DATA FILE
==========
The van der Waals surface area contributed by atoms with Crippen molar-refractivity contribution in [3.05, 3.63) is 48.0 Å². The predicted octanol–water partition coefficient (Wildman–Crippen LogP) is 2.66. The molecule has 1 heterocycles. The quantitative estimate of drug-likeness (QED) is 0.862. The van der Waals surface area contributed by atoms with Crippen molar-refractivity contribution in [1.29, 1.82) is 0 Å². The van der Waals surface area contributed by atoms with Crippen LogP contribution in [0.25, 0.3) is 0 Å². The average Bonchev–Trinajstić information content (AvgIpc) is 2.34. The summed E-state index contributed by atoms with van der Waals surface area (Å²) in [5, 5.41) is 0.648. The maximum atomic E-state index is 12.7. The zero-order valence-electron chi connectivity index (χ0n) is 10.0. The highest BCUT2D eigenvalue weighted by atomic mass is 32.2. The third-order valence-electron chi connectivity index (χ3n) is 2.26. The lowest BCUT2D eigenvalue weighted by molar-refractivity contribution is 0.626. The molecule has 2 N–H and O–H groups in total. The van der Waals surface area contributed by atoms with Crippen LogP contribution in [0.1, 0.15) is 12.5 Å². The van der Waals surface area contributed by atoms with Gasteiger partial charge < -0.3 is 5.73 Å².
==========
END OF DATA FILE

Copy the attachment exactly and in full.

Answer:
The van der Waals surface area contributed by atoms with Crippen molar-refractivity contribution in [3.05, 3.63) is 48.0 Å². The predicted octanol–water partition coefficient (Wildman–Crippen LogP) is 2.66. The molecule has 1 heterocycles. The quantitative estimate of drug-likeness (QED) is 0.862. The van der Waals surface area contributed by atoms with Crippen molar-refractivity contribution in [1.29, 1.82) is 0 Å². The van der Waals surface area contributed by atoms with Crippen LogP contribution in [0.25, 0.3) is 0 Å². The average Bonchev–Trinajstić information content (AvgIpc) is 2.34. The summed E-state index contributed by atoms with van der Waals surface area (Å²) in [5, 5.41) is 0.648. The maximum atomic E-state index is 12.7. The zero-order valence-electron chi connectivity index (χ0n) is 10.0. The highest BCUT2D eigenvalue weighted by atomic mass is 32.2. The third-order valence-electron chi connectivity index (χ3n) is 2.26. The lowest BCUT2D eigenvalue weighted by molar-refractivity contribution is 0.626. The molecule has 2 N–H and O–H groups in total. The van der Waals surface area contributed by atoms with Crippen LogP contribution in [0.1, 0.15) is 12.5 Å². The van der Waals surface area contributed by atoms with Gasteiger partial charge < -0.3 is 5.73 Å².